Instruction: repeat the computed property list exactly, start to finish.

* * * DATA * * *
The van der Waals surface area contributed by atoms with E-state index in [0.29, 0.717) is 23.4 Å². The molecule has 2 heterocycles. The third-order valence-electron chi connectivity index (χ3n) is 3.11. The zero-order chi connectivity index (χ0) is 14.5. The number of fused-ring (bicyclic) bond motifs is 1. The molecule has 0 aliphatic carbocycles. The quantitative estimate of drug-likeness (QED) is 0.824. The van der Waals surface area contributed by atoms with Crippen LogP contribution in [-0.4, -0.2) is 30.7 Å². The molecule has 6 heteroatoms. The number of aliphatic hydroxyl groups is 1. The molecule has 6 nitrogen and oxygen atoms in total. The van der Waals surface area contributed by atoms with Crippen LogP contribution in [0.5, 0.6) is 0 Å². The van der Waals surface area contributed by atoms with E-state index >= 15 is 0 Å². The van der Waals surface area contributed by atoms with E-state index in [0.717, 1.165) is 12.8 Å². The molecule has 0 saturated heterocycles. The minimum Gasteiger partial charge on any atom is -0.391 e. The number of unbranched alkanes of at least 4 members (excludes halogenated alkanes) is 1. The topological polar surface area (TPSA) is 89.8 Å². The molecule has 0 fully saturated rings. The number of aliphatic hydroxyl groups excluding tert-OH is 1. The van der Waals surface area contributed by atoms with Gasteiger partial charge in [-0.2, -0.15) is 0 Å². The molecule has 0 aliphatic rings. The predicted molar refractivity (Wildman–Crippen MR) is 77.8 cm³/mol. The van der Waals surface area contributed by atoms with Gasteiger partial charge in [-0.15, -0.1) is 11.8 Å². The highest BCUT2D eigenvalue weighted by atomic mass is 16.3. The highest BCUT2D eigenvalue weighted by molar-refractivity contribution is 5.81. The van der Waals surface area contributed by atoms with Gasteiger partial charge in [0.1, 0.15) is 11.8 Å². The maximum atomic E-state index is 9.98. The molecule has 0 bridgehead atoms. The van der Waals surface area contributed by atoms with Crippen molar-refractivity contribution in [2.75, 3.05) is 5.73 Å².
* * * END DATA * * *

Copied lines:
The van der Waals surface area contributed by atoms with E-state index in [0.29, 0.717) is 23.4 Å². The molecule has 2 heterocycles. The third-order valence-electron chi connectivity index (χ3n) is 3.11. The zero-order chi connectivity index (χ0) is 14.5. The number of fused-ring (bicyclic) bond motifs is 1. The molecule has 0 aliphatic carbocycles. The quantitative estimate of drug-likeness (QED) is 0.824. The van der Waals surface area contributed by atoms with Crippen LogP contribution in [-0.4, -0.2) is 30.7 Å². The molecule has 6 heteroatoms. The number of aliphatic hydroxyl groups is 1. The molecule has 6 nitrogen and oxygen atoms in total. The van der Waals surface area contributed by atoms with Crippen LogP contribution in [0.5, 0.6) is 0 Å². The van der Waals surface area contributed by atoms with E-state index >= 15 is 0 Å². The van der Waals surface area contributed by atoms with E-state index in [0.717, 1.165) is 12.8 Å². The molecule has 0 saturated heterocycles. The minimum Gasteiger partial charge on any atom is -0.391 e. The number of unbranched alkanes of at least 4 members (excludes halogenated alkanes) is 1. The topological polar surface area (TPSA) is 89.8 Å². The molecule has 0 fully saturated rings. The number of aliphatic hydroxyl groups excluding tert-OH is 1. The van der Waals surface area contributed by atoms with Gasteiger partial charge in [-0.2, -0.15) is 0 Å². The molecule has 0 aliphatic rings. The predicted molar refractivity (Wildman–Crippen MR) is 77.8 cm³/mol. The van der Waals surface area contributed by atoms with Gasteiger partial charge in [-0.15, -0.1) is 11.8 Å². The highest BCUT2D eigenvalue weighted by atomic mass is 16.3. The highest BCUT2D eigenvalue weighted by molar-refractivity contribution is 5.81. The van der Waals surface area contributed by atoms with Gasteiger partial charge in [0.1, 0.15) is 11.8 Å². The maximum atomic E-state index is 9.98. The molecule has 0 bridgehead atoms. The van der Waals surface area contributed by atoms with Crippen molar-refractivity contribution in [2.75, 3.05) is 5.73 Å².